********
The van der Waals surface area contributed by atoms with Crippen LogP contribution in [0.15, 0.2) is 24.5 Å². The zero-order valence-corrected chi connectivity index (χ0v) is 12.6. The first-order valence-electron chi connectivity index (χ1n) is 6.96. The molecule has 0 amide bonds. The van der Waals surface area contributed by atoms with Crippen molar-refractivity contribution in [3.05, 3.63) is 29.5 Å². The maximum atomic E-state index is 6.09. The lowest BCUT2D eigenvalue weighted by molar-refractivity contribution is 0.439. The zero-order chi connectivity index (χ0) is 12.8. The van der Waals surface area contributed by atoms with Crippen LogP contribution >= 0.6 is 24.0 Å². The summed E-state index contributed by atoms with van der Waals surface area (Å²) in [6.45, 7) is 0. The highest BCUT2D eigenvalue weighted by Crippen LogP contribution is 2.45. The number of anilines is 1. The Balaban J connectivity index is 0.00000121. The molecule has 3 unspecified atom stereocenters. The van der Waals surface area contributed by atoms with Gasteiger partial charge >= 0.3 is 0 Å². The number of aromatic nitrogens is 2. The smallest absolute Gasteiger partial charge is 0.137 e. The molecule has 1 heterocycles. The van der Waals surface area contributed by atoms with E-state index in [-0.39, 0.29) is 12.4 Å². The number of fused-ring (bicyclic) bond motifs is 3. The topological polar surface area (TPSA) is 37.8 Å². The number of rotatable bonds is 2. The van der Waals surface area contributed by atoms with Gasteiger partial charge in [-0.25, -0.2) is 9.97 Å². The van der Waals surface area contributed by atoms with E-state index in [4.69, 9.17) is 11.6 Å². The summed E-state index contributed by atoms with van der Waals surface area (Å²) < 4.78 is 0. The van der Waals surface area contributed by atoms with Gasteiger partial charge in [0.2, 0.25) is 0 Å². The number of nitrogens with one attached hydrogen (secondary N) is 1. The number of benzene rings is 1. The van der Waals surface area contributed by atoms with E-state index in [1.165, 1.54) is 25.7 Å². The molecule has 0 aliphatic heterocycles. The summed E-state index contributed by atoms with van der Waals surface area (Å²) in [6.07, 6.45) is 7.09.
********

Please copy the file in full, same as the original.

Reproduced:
The van der Waals surface area contributed by atoms with Crippen LogP contribution in [0.15, 0.2) is 24.5 Å². The zero-order valence-corrected chi connectivity index (χ0v) is 12.6. The first-order valence-electron chi connectivity index (χ1n) is 6.96. The molecule has 0 amide bonds. The van der Waals surface area contributed by atoms with Crippen molar-refractivity contribution in [3.05, 3.63) is 29.5 Å². The maximum atomic E-state index is 6.09. The lowest BCUT2D eigenvalue weighted by molar-refractivity contribution is 0.439. The zero-order chi connectivity index (χ0) is 12.8. The van der Waals surface area contributed by atoms with Crippen LogP contribution >= 0.6 is 24.0 Å². The summed E-state index contributed by atoms with van der Waals surface area (Å²) in [6.45, 7) is 0. The highest BCUT2D eigenvalue weighted by Crippen LogP contribution is 2.45. The number of anilines is 1. The Balaban J connectivity index is 0.00000121. The molecule has 3 unspecified atom stereocenters. The van der Waals surface area contributed by atoms with Gasteiger partial charge >= 0.3 is 0 Å². The number of aromatic nitrogens is 2. The smallest absolute Gasteiger partial charge is 0.137 e. The molecule has 1 heterocycles. The van der Waals surface area contributed by atoms with E-state index in [-0.39, 0.29) is 12.4 Å². The number of fused-ring (bicyclic) bond motifs is 3. The topological polar surface area (TPSA) is 37.8 Å². The number of rotatable bonds is 2. The van der Waals surface area contributed by atoms with Gasteiger partial charge in [-0.25, -0.2) is 9.97 Å². The van der Waals surface area contributed by atoms with E-state index in [4.69, 9.17) is 11.6 Å². The summed E-state index contributed by atoms with van der Waals surface area (Å²) < 4.78 is 0. The van der Waals surface area contributed by atoms with Gasteiger partial charge in [0.2, 0.25) is 0 Å². The number of nitrogens with one attached hydrogen (secondary N) is 1. The number of benzene rings is 1. The van der Waals surface area contributed by atoms with E-state index in [1.165, 1.54) is 25.7 Å². The molecule has 0 aliphatic heterocycles. The summed E-state index contributed by atoms with van der Waals surface area (Å²) in [6.07, 6.45) is 7.09.